Santa Fe’s waste management problem then became the object of angry criticism from netizens, which prompted the local government unit (LGU) to impose tighter garbage laws in 2017.

The laws include an ordinance seeking to arrest any person caught littering and another measure calling for the revocation of the business license of establishments found to have unsegregated trash.

“As a businessman, we don’t want our licenses to be revoked by the local government. That means loss. Yes, managing your own trash and setting up a MRF meant additional costs but it’s more costly if we have to face a future wherein Santa Fe cannot attract tourists anymore due to its trash problem,” said Tancinco.

In September 2017, the town’s sole open-dumpsite located in Barangay Maricaban was ordered closed by the Department of Environment and Natural Resources (DENR) due to overcapacity.

“It can no longer accommodate the trash Santa Fe is producing, that’s why they decided to close it,” said Santa Fe Mayor Jose Esgana.

In response, Esgana said that they passed several more ordinances to ensure that everyone in Santa Fe was doing their part to comply with Republic Act No. 9003 or the Solid Waste Management Act.

Santa Fe officials also encouraged town residents to collect plastic cellophanes and wrappers wherever they go, place them inside plastic bottles and give them to the municipal government.

According to Esgana, the collected wrappers and bottles would be given to a plastic manufacturer in exchange for plastic chairs and tables needed in public schools and other state-run institutions like the rural health unit and police station.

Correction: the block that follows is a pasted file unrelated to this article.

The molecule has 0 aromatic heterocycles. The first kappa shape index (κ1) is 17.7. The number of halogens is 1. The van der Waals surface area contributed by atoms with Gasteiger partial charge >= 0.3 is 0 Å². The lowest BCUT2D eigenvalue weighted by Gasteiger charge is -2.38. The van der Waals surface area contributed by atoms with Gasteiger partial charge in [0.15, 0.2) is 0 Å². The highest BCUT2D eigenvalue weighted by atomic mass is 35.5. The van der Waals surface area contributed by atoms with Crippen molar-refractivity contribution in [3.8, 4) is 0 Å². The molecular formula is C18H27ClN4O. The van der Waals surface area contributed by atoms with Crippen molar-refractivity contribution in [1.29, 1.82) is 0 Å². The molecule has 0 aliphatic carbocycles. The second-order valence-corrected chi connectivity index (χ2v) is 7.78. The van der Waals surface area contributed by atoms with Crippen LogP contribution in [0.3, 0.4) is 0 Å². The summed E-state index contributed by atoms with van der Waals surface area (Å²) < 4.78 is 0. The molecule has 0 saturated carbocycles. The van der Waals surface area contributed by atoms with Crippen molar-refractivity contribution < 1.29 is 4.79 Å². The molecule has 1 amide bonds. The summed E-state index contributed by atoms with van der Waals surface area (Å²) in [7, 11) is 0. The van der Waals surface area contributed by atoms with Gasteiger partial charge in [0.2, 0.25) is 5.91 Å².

“Our target is that every household and establishment has to do their part. We instructed them to come up with means to generate zero-waste; meaning, their waste such as plastics and kitchen waste must be converted into something other people can still use,” said Esgana.

Otherwise, closing down Santa Fe from tourists as a means to teach non-complying citizens, guests, and establishments a lesson would be an option, Esgana warned.

“If the national government will not shut us down, (then) the LGU of Santa Fe will. The entire island will be totally closed … not only certain establishments. The LGU can discourage tourists not to visit Santa Fe,” said Esgana.

Told of the mayor’s stern warning, Tancinco said he welcomed the closure if necessary but hopes that it would not be for long.

“I’m fine with closing Santa Fe from tourists for a while. It’s one way to teach those who still do not want to follow laws and ordinances here, especially the ones involving the protection of the environment,” said Tancinco.

“But if that possibility will really come to fruition, I think it should not be too long. Because aside from us business owners, those greatly affected by it will be our workers,” he added.

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TAGS: Santa Fe, targeted, Waste, zero